Navid Roshan October 23, 2012 at 02:13 PM
Kim I'm starting to think you cant read unless things are in caps so for your blind and illiterate benefit THIS TAX DOES NOT GO TOWARDS ANY METRO FUNDING THIS IS ONLY FOR ROADS WALKS AND THE FAIRFAX CIRCULATOR BUS WITHIN TYSONS CORNER. THE PREVIOUS TAX WAS ASKED FOR BY DEVELOPERS, VOLUNTARILY, 3 YEARS AGO WHICH DID FUND PART OF PHASE 1. THEY VOLUNTEERED BECAUSE AS BUSINESS LEADERS THEY KNOW THAT METRO MEANS MARKETABILITY AND VALUE TO THEIR PROPERTIES AND LEASE CAPABILITIES. On the issue of Phase 2 Phase 1 and phase 2 were separated because at the time only phase 1 could attain federal funding via the stimulus given the ridership requirements needed to attain that funding. The funding of Phase 2 has nothing to do with anything in this article or anything I have discussed. If you want to discuss that, go talk to business people in the Reston and Ashburn community. The vote that occurred has literally NOTHING to do with that. That is the problem that you are not letting sink in. This vote was for Tysons and Tysons only, within the boundaries of Tysons (with the exception of 10% of the funding for Route 7 outside of Tysons in order to help commuters not living in Tysons). I'd also like to point out about your anti-transit idiocy that metro fares have increased at a slower rate over the last 20 years than both gas and the rate of inflation averaged over a 3% GDP. Just stop arguing, go read up on the 20 year history of this project and then come back to discuss
Brandon Calhoon October 23, 2012 at 03:08 PM
Take it to him Kim! Don't get bullied and believe the lie that because you are conservative that you are simple. Liberals mask their ignorance by sounding lofty and attempt to unify their minions with socialist dribble. Any open minded and intelligent individual would see you are correct in your assessment. Ladies and Gentlemen, this has been Point and Counterpoint with Kim and Navid.
Navid Roshan October 23, 2012 at 03:49 PM
I'm not even a liberal. Thats the funniest part about this. You assume I am some socialist because what? 1) I believe in free market capitalism 2) I believe in infrastructure via other means that highways, something that was paramount in Reagan's policies? 3) I believe that developers should be allowed to make significant profit, but that it shouldnt be at the cost of condemning other properties? How is any of that socialist? Oh right, because TRAINS ARE BAD!! GRRR!! Agenda 21!! How dare a transportation engineer with 10 years and a P.E. license try to explain to a layman how transportation planning should occur. I mean her knowledge in this matter is just as significant as mine.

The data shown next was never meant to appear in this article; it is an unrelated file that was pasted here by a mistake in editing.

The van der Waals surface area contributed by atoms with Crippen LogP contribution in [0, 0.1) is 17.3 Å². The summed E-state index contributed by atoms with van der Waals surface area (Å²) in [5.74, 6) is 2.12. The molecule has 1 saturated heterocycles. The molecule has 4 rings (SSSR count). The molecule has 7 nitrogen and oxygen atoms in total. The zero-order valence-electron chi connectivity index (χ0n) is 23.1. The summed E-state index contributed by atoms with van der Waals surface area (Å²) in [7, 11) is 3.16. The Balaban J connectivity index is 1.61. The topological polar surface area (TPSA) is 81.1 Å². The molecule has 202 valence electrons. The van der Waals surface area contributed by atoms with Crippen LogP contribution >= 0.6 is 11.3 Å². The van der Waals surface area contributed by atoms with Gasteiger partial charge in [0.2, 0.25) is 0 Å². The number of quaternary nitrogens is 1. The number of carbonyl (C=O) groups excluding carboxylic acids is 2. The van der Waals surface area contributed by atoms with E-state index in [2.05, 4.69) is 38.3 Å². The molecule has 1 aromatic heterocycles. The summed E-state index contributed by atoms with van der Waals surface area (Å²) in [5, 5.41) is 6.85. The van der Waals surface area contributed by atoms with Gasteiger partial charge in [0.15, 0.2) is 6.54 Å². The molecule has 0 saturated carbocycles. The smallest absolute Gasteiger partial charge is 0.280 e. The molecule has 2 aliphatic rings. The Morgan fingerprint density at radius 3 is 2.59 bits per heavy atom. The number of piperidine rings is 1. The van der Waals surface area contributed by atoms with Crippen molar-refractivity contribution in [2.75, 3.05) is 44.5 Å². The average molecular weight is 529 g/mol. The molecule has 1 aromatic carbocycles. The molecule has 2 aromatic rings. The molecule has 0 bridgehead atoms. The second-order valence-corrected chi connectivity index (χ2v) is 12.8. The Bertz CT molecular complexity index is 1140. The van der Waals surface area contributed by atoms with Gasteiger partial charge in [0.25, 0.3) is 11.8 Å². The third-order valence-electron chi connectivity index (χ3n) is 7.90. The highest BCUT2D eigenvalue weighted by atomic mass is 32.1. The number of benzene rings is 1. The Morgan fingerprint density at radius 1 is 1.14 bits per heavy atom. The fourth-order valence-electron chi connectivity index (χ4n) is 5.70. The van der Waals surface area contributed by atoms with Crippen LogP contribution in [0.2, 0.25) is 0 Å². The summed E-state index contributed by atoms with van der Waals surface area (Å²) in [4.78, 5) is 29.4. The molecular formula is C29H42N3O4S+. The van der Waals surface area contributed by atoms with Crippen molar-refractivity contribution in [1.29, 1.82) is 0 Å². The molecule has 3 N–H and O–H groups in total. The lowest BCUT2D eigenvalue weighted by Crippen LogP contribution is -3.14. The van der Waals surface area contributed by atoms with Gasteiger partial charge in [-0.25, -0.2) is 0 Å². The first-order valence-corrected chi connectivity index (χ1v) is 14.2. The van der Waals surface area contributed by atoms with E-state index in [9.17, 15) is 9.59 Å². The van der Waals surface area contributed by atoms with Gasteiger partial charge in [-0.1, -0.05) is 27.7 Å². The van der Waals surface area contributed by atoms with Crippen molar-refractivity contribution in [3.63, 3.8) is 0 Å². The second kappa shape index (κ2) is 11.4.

Navid Roshan October 23, 2012 at 03:51 PM
Socialism would be if the new tax was applied to all of Fairfax, and that wealth was redistributed to only benefit Tysons. This tax is supported by the majority of residents of Tysons, supported by ALL rezoning developers in Tysons, and more importantly it should be supported by all people NOT in Tysons in the rest of Fairfax because it means the infrastructure to relieve traffic over the next 40 years will come from Tysons, and not general funds. You are republicans, start acting like it, and stop opposing things for the sake of opposing them. In every way this is an example of how the private industry CAN do things better than government. Jesus H Christ people
Kim McCoy October 23, 2012 at 03:52 PM
Navid...Phase II, which had to exist to make the "comprehensive" plan work, WAS NOT FUNDED AT THE TIME WE BROKE GROUND ON PHASE I. How can you say this tax does not go towards funding the project? You said it yourself...Phase I was the only part of the ENTIRE plan that could secure FEDERAL TAX DOLLARS (that's tax payer money, by the way) because of what?...oh yea, "ridership requirements"...what were those requirements, Navid? Phase II has everything to do with this article...the "special service district" TAX is tax money going to pay for Phase II of your comprehensive Metro project plan...that tax money will be used for walkways and buses to accommodate the new Metro...not an already necessary need for those particular walks and buses. Do you know how much it costs to ride the Orange line from Vienna to Washington round trip? No matter how low you think the increase is in Metro fares, the point is, tax payers are expected to pay a higher tax rate (forever) to build it and then be saddled with the cost to maintain it FOREVER...Not only would I not buy a used car from you; I wouldn't buy a new one from you either.